Jamaica Cornwall County, Jamaica Ernest Wakeland[2] DLP
Jamaica Middlesex County, Jamaica Stanley Augustus Lennon[1] DLP
Jamaica Surrey County, Jamaica Kenneth Hill[1] DLP
Dominica 1st seat Edward Oliver LeBlanc[2] WIFLP
Dominica 2nd seat Phyllis Shand Allfrey[2] WIFLP
Trinidad & Tobago Eastern Counties Victor Bryan[1] DLP
Grenada 1st seat Thomas Gibbs[1] WIFLP
Grenada 2nd seat Lincoln Radix[1] WIFLP
Jamaica Hanover Parish Sydney Stone[1] DLP
Jamaica Kingston Parish Ralph Brown[1] WIFLP
Jamaica Manchester Parish Louis Patrick Delapenha[1] WIFLP
Montserrat William Henry Bramble[2] WIFLP
Trinidad & Tobago Port of Spain, East Donald Pierre[1] WIFLP
Trinidad & Tobago Port of Spain, West Ronald Jay Williams[1] WIFLP
Jamaica Portland Parish Clement Afflick[1] DLP
Jamaica Saint Andrew Parish, Jamaica M. A. Hector[1] DLP
Jamaica Saint Ann Parish F. B. Ricketts[1] WIFLP
Trinidad & Tobago Saint Anns W. Andrew Rose[1] WIFLP
Jamaica Saint Catherine Parish Winston Williams[1] DLP
Jamaica Saint Elizabeth Parish Lionel Densham[1] DLP
Trinidad & Tobago Saint George, East Albert Gomes[1] DLP
Jamaica Saint James Parish, Jamaica Howard Cooke[1] WIFLP
Saint Kitts 1st seat Robert Llewellyn Bradshaw[1] WIFLP
Saint Kitts 2nd seat David S. Lloyd[2] WIFLP
Saint Lucia 1st seat Carl La Corbiniere[1] WIFLP
Saint Lucia 2nd seat Joseph Bosquet[1] WIFLP
Jamaica Saint Mary Parish, Jamaica Morris Cargill[1] DLP
Trinidad & Tobago Saint Patrick Mohammed Shah[1] DLP
Jamaica Saint Thomas Parish, Jamaica Robert Lightbourne[1] DLP
Saint Vincent 1st seat Leroy Adams[3] DLP
Saint Vincent 2nd seat Alphaeus Allen[3] DLP
Trinidad & Tobago San Fernando-Naparima Roy Josephs[1] DLP
Trinidad & Tobago Tobago A. N. R. Robinson[1] WIFLP
Jamaica Trelawny Parish A. U. Belinfanti[1] WIFLP
Trinidad & Tobago Victoria Ashford Sinanan[1] DLP
Jamaica Westmoreland Parish Constantine Swaby[1] DLP

Aftermath

Government Formation

Following the elections, Grantley Herbert Adams of the WIFLP became Prime Minister following a 23–21 vote in the House (the Grenada members, while allied with WIFLP, supported the DLP). However, his selection was indicative of the problems the Federation would face; The expected leader of the WIFLP was Norman Manley, Premier of Jamaica, and the next logical choice was Eric Williams, Premier of Trinidad and Tobago. However, neither had contested the federal elections, preferring to remain in control of their respective island power bases, and were not eligible. This suggested that the leaders of the two most important provinces did not see the federation as viable. Similarly, Alexander Bustamante, the Jamaican founder of the DLP, also declined to contest the federal election, leaving the party leadership to the Trinidadian Ashford Sinanan. The absence of the leading Jamaican politicians from any role at the federal level was to undermine the federation's unity.[citation needed]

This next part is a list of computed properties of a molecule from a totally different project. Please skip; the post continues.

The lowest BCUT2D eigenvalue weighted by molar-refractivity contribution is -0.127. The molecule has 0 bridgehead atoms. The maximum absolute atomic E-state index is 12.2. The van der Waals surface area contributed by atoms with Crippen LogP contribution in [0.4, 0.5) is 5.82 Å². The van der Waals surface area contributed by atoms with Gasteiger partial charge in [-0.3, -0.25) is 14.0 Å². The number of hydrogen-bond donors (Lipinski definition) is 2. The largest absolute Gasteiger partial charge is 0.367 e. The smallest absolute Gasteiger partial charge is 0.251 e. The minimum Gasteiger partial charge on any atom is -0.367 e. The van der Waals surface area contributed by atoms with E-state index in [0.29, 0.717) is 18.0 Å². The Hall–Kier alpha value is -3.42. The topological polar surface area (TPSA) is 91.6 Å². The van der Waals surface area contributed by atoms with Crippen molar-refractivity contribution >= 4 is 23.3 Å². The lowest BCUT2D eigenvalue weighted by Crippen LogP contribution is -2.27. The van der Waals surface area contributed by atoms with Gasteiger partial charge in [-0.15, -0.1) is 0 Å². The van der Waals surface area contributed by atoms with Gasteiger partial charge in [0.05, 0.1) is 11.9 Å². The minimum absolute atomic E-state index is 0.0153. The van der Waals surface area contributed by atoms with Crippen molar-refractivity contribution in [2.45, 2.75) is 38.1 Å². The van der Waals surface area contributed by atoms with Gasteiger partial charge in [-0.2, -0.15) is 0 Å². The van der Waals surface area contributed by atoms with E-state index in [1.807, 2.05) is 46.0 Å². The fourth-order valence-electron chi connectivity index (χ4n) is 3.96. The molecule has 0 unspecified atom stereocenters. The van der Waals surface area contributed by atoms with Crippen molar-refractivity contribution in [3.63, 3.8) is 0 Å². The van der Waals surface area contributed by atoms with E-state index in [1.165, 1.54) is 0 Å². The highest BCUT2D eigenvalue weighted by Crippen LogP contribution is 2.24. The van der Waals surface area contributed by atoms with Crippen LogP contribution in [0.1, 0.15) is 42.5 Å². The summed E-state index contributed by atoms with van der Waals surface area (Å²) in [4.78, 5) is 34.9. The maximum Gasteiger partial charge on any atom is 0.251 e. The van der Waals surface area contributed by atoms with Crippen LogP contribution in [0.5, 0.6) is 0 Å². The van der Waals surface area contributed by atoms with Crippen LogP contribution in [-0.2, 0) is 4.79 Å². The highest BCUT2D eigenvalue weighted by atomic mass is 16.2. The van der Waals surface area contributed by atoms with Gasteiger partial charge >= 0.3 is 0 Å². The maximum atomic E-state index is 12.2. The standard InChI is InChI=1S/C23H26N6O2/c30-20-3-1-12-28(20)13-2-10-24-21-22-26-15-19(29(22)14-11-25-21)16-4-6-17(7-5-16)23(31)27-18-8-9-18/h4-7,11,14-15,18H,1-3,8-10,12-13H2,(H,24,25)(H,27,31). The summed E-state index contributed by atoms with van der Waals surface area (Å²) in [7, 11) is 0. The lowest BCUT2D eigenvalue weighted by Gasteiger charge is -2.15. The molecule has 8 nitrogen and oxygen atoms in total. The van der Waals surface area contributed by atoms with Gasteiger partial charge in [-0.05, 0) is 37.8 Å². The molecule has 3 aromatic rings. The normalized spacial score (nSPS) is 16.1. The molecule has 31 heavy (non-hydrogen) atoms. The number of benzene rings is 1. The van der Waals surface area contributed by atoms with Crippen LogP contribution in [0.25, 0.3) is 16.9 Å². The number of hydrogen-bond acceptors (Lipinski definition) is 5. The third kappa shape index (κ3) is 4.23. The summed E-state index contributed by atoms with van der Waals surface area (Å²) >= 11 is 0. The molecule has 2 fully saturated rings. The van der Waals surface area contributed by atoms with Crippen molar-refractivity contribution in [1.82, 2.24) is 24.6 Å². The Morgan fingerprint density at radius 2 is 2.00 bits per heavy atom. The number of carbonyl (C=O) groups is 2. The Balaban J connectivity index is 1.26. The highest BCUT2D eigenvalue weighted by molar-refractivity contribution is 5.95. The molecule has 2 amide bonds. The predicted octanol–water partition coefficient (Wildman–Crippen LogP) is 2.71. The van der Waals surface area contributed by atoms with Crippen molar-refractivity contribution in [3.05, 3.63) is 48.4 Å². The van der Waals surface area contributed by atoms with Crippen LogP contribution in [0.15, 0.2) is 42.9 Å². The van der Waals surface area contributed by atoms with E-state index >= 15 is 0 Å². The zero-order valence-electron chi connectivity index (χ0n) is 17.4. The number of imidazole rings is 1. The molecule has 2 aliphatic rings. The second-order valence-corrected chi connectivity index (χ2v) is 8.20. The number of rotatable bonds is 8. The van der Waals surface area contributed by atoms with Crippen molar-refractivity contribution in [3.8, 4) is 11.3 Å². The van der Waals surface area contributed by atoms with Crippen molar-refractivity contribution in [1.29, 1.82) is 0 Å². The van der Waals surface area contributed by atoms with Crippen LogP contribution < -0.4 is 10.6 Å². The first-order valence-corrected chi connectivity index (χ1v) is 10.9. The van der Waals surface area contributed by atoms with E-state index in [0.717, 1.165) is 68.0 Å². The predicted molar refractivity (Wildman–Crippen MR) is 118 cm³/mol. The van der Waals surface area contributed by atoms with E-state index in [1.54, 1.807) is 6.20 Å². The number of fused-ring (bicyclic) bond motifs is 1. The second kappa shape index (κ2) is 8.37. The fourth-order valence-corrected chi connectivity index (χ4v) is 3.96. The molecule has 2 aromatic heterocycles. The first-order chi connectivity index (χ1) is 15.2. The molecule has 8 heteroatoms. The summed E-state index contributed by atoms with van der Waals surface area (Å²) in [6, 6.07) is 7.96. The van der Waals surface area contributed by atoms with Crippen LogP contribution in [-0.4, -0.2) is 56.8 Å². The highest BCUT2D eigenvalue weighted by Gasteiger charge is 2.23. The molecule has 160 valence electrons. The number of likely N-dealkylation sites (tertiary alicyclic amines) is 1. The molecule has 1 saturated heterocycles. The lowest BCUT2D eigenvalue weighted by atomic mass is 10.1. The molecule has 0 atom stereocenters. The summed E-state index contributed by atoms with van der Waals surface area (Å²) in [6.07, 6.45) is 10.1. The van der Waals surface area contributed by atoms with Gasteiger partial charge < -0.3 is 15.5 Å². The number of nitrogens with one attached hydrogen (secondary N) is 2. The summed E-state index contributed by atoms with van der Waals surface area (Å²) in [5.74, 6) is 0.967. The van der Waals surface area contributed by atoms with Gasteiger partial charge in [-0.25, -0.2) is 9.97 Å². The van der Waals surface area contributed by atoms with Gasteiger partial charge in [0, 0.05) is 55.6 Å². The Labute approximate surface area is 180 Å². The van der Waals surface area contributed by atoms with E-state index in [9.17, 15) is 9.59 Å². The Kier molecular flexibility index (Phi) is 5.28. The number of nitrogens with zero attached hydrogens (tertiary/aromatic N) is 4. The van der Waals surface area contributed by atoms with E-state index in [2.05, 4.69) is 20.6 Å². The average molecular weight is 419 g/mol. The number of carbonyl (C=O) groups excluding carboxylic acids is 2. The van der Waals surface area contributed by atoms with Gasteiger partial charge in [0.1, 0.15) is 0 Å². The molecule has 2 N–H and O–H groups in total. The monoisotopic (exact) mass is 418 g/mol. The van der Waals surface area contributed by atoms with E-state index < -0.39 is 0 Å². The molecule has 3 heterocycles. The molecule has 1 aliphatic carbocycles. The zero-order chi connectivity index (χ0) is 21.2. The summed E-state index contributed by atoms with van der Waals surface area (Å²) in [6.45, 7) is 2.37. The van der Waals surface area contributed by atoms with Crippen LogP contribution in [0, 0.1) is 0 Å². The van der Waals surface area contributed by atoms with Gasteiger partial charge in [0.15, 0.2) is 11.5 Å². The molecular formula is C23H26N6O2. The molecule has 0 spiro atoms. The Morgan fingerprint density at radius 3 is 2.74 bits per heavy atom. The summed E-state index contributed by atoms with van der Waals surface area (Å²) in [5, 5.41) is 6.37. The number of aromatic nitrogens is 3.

The Council of State included:[4]

Senate selection

The Composition of the West Indies Senate after the 1958 federal elections.

The Senate was appointed in April 1958, shortly before the opening of Parliament. In a controversial move, Governor-General Lord Hailes consulted the opposition DLP groups in Trinidad and Jamaica and appointed one DLP nominee senator from each of those territories, resulting in 15 WIFLP senators and 4 DLP senators overall. Lord Hailes did this having taken account of the fact that St. Vincent was the only unit territory with a DLP government and that as a result the federal senate was going to be overwhelmingly pro WIFLP.[5][6]

Islands DLP WIFLP Total Senators
Antigua and Barbuda 0 2 2 Henry Moore (WIFLP), Bertha Higgins (WIFLP)[5][6]
Barbados 0 2 2 Hampden Cuke (WIFLP), Arnott Cato (WIFLP)[5][6]
Dominica 0 2 2 John Charles (WIFLP), George Winston (WIFLP)[5][6]
Grenada 0 2 2 Theophilus Albert Marryshow (WIFLP), John Renwick (WIFLP)[5][6]
Jamaica (incl. Cayman Islands & Turks & Caicos Islands) 1 1 2 Allan G. R. Byfield (WIFLP), Douglas Judah (DLP)[5][6]
Montserrat 0 1 1 James Meade (WIFLP)[5][6]
Saint Kitts-Nevis-Anguilla 0 2 2 James Liburd (WIFLP), William Seaton(WIFLP)[5][6]
Saint Lucia 0 2 2 Allen Lewis (WIFLP), James Luc Charles (WIFLP)[5][6]
Saint Vincent and the Grenadines 2 0 2 Edward Hughes (DLP), Norbert Davis (DLP)[5][6]
Trinidad and Tobago 1 1 2 Marguerite Wyke (WIFLP), Deonarayan Maharajh (DLP)[5][6]
Total 4 15 19

From the Senate, the Council of State included:

References

  1. ^ a b c d e f g h i j k l m n o p q r s t u v w x y z aa ab ac ad ae af ag "Members of the Federal House of Representatives". The Gleaner. Kingston, Jamaica. 26 March 1958. p. 7. Retrieved 20 January 2018 – via Newspaperarchive.com.
  2. ^ a b c d e f g h i j "Members of the Federal House of Representatives". The Gleaner. Kingston, Jamaica. 27 March 1958. p. 20. Retrieved 20 January 2018 – via Newspaperarchive.com.
  3. ^ a b "Members of the Federal House of Representatives". Kingstown, Saint Vincent: Government of Saint Vincent and the Grenadines. 3 April 1958. p. 1. Retrieved 20 January 2018 – via University of Florida.
  4. ^ "Members of the Federal House of Representatives". The Gleaner. Kingston, Jamaica. 13 July 1958. p. 20. Retrieved 31 October 2017 – via Newspaperarchive.com. open access
  5. ^ a b c d e f g h i j k "Caribbean Elections - West Indies Federation". Caribbeanelections.com. 20 January 2018. Archived from the original on 12 July 2015. Retrieved 20 January 2018 – via Caribbeanelections.com.
  6. ^ a b c d e f g h i j k "Members of the Federal House of Representatives". The Gleaner. Kingston, Jamaica. 12 April 1958. p. 1. Retrieved 20 January 2018 – via Newspaperarchive.com.